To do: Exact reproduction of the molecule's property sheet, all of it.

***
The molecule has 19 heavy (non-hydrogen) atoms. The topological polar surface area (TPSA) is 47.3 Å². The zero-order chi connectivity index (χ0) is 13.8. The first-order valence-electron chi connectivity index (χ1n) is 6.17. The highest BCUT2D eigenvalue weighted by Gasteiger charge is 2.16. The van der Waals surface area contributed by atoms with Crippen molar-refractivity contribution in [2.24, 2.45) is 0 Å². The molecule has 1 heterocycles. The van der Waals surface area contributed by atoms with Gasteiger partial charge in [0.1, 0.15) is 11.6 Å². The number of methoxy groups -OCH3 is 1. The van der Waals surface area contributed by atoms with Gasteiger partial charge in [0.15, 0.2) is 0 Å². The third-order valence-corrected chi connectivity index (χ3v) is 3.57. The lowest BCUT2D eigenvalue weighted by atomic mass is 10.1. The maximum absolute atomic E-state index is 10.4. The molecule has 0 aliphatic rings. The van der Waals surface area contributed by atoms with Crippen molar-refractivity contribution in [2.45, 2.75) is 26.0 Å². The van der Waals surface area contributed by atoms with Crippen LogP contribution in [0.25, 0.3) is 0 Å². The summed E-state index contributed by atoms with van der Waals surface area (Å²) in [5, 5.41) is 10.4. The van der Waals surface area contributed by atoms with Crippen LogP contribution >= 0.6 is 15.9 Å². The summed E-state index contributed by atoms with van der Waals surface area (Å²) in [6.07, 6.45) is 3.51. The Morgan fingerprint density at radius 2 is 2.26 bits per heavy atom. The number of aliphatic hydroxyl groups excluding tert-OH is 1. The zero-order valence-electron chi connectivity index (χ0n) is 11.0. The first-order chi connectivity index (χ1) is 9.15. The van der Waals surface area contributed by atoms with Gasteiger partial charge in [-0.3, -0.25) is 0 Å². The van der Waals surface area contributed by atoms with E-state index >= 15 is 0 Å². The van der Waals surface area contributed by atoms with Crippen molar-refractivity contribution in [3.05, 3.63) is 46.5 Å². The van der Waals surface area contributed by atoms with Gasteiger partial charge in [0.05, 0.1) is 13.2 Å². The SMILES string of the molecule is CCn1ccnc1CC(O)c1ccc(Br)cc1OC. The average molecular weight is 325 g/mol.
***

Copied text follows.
The molecule has 19 heavy (non-hydrogen) atoms. The topological polar surface area (TPSA) is 47.3 Å². The zero-order chi connectivity index (χ0) is 13.8. The first-order valence-electron chi connectivity index (χ1n) is 6.17. The highest BCUT2D eigenvalue weighted by Gasteiger charge is 2.16. The van der Waals surface area contributed by atoms with Crippen molar-refractivity contribution in [2.24, 2.45) is 0 Å². The molecule has 1 heterocycles. The van der Waals surface area contributed by atoms with Gasteiger partial charge in [0.1, 0.15) is 11.6 Å². The number of methoxy groups -OCH3 is 1. The van der Waals surface area contributed by atoms with Gasteiger partial charge in [0.15, 0.2) is 0 Å². The third-order valence-corrected chi connectivity index (χ3v) is 3.57. The lowest BCUT2D eigenvalue weighted by atomic mass is 10.1. The maximum absolute atomic E-state index is 10.4. The molecule has 0 aliphatic rings. The van der Waals surface area contributed by atoms with Crippen molar-refractivity contribution in [2.45, 2.75) is 26.0 Å². The van der Waals surface area contributed by atoms with Crippen LogP contribution in [0.25, 0.3) is 0 Å². The summed E-state index contributed by atoms with van der Waals surface area (Å²) in [5, 5.41) is 10.4. The van der Waals surface area contributed by atoms with Crippen LogP contribution >= 0.6 is 15.9 Å². The summed E-state index contributed by atoms with van der Waals surface area (Å²) in [6.07, 6.45) is 3.51. The Morgan fingerprint density at radius 2 is 2.26 bits per heavy atom. The number of aliphatic hydroxyl groups excluding tert-OH is 1. The zero-order valence-electron chi connectivity index (χ0n) is 11.0. The first-order chi connectivity index (χ1) is 9.15. The van der Waals surface area contributed by atoms with Gasteiger partial charge in [-0.3, -0.25) is 0 Å². The van der Waals surface area contributed by atoms with E-state index >= 15 is 0 Å². The van der Waals surface area contributed by atoms with Crippen molar-refractivity contribution in [3.05, 3.63) is 46.5 Å². The van der Waals surface area contributed by atoms with Gasteiger partial charge in [0.05, 0.1) is 13.2 Å². The SMILES string of the molecule is CCn1ccnc1CC(O)c1ccc(Br)cc1OC. The average molecular weight is 325 g/mol.